Säynätsalo Town Hall is a multifunctional building complex consisting of two main buildings organized around a central courtyard; U-shaped council chamber and town hall with administrative offices and a public library with apartments. The town hall was designed by Finnish architect Alvar Aalto for the municipality of Seinatsalu (merged with the municipality of Jyväskylä in 1993) in Central Finland. Aalto received the order after a project competition in 1949, and construction was completed in December 1951.
The town hall is considered one of the most important buildings designed by Aalto in his career.
In 1944, Aalto received an order to design and implement a city plan for Seynatsalo, a small factory town founded around the woodworking plants of Johan Parviisen Techtaat, which has been operated by Enso-Gutzeit (now part of Stora Enso), with headquarters in Helsinki, since 1946. The town hall will be built later, after Aalto has won the government approved competition for its design. Aalto built the building on the wooded slope of Xainatsalo Hill, creating a three-storey multipurpose building surrounding the raised courtyard.
The design of the town hall was influenced by both Finnish folk architecture and the humanistic Italian Renaissance. It was the Italian Renaissance, from which Aalto drew inspiration in the arrangement of the courtyard, which served as the basis for the name of his original competition work called "Curia". While the main program of the building is enclosed in a massive brick shell, the courtyard is limited to a glazed circulation space that can be connected to a model of Piazza with arcade frames .
For Aalto, it was important that the design reflect democracy and the relationship between people and government, so it included a large public space together with sections dedicated to the public.
The town hall is crowned by a council hall, a double height space topped with butterfly farms designed by Aalto. The farms support both the roof and the ceiling, creating an air stream to prevent condensation in winter and heat in summer. The butterfly farm eliminates the need for several intermediate farms. It also calls for medieval and traditional styles. The Council Hall can be accessed from the main entrance hall by a ramp below, which rounds the main structure of the tower under the windows next to the ribbons.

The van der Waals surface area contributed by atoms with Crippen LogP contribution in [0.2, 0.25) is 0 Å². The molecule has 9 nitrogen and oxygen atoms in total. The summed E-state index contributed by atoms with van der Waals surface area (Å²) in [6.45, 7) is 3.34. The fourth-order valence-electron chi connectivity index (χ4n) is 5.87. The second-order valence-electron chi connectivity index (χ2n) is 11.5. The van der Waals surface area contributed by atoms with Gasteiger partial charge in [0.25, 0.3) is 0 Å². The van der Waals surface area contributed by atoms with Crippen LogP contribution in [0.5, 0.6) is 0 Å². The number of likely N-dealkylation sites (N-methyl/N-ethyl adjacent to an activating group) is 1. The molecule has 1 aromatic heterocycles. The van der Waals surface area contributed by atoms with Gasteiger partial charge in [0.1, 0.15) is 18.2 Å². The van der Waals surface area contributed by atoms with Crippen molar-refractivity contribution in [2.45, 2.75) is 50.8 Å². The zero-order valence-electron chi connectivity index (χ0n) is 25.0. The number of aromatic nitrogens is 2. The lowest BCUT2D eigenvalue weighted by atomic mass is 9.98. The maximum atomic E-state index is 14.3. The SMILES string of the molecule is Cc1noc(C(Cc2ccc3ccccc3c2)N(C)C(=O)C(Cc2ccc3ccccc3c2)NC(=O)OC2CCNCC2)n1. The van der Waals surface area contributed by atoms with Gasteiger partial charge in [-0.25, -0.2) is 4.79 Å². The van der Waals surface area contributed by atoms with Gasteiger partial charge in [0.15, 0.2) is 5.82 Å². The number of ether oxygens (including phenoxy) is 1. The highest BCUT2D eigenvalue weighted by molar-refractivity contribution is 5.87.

Aalto has limited its material sky to those dominated by bricks, with an emphasis on wood and copper. Although Aalto practiced at the same time as the modernist architects Le Corbusier and others, he rejected machine aesthetics for much of his architecture. Instead, he viewed his buildings as organisms made up of individual cells. This principle prompted Aalto to use traditional building materials, such as bricks, which by their nature are cellular. The bricks were even laid a little independently to create a dynamic and lively surface due to the shadows.
The massive brick shell is interspersed with periods of vertical shading in the form of wooden columns, which resemble the environment of Xainatsalo in a densely planted area with trees. Winfried Nerdinger claims that "[Aalto] avoided too perfect a mechanical appearance. To this end, he insisted that the bricks did not fit exactly in the plane. The result is a living, natural surface that acquires sculptural quality in the light.
Another distinctive feature of Säynätsalo is the grass staircase, which complements the traditional set of stairs adjoining the tower council halls. Grass stairs also evokes ancient Greek and Italian architecture, creating a form that resembles a simple amphitheater.
Originally, the hall was planned as a multifunctional space, which would include public offices and meeting rooms, private apartments, stores, a bank, and a library. The public spaces are concentrated on the second floor on the western side of the building, surrounding the courtyard and leading to the council hall. Apartments occupy the first and second floors of the eastern part.
Since its initial construction, most of the multifunctional spaces have been converted to accommodate the needs of the office.